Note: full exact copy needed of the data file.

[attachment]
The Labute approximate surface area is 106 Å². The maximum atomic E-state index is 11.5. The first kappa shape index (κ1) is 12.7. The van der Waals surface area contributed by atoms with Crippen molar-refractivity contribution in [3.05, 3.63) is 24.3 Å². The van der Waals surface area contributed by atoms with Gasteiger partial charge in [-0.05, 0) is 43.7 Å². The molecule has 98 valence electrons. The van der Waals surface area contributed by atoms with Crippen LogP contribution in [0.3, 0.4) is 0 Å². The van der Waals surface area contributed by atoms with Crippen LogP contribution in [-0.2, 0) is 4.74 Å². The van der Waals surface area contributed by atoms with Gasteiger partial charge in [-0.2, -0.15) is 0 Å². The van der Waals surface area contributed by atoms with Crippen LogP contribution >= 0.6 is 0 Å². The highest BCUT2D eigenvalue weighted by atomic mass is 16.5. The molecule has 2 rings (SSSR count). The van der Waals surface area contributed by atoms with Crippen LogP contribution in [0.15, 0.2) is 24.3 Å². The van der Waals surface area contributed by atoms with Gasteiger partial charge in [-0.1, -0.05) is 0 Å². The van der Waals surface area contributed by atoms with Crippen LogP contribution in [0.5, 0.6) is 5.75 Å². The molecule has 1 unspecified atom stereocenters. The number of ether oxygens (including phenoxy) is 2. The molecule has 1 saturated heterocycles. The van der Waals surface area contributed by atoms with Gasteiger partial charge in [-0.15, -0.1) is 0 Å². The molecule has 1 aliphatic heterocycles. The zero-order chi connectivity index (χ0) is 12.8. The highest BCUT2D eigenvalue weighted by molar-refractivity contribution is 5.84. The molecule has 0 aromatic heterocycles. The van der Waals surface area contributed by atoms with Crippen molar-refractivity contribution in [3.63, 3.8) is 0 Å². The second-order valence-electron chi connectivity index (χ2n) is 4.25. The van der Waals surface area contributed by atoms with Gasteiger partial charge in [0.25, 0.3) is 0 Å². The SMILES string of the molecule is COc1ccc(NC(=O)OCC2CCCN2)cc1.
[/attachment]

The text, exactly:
The Labute approximate surface area is 106 Å². The maximum atomic E-state index is 11.5. The first kappa shape index (κ1) is 12.7. The van der Waals surface area contributed by atoms with Crippen molar-refractivity contribution in [3.05, 3.63) is 24.3 Å². The van der Waals surface area contributed by atoms with Gasteiger partial charge in [-0.05, 0) is 43.7 Å². The molecule has 98 valence electrons. The van der Waals surface area contributed by atoms with Crippen LogP contribution in [0.3, 0.4) is 0 Å². The van der Waals surface area contributed by atoms with Crippen LogP contribution in [-0.2, 0) is 4.74 Å². The van der Waals surface area contributed by atoms with Gasteiger partial charge in [-0.2, -0.15) is 0 Å². The van der Waals surface area contributed by atoms with Crippen LogP contribution >= 0.6 is 0 Å². The highest BCUT2D eigenvalue weighted by atomic mass is 16.5. The molecule has 2 rings (SSSR count). The van der Waals surface area contributed by atoms with Crippen LogP contribution in [0.15, 0.2) is 24.3 Å². The van der Waals surface area contributed by atoms with Gasteiger partial charge in [-0.1, -0.05) is 0 Å². The van der Waals surface area contributed by atoms with Crippen LogP contribution in [0.5, 0.6) is 5.75 Å². The molecule has 1 unspecified atom stereocenters. The number of ether oxygens (including phenoxy) is 2. The molecule has 1 saturated heterocycles. The van der Waals surface area contributed by atoms with Gasteiger partial charge in [-0.15, -0.1) is 0 Å². The molecule has 1 aliphatic heterocycles. The zero-order chi connectivity index (χ0) is 12.8. The highest BCUT2D eigenvalue weighted by molar-refractivity contribution is 5.84. The molecule has 0 aromatic heterocycles. The van der Waals surface area contributed by atoms with Crippen molar-refractivity contribution in [3.63, 3.8) is 0 Å². The second-order valence-electron chi connectivity index (χ2n) is 4.25. The van der Waals surface area contributed by atoms with Gasteiger partial charge in [0.25, 0.3) is 0 Å². The SMILES string of the molecule is COc1ccc(NC(=O)OCC2CCCN2)cc1.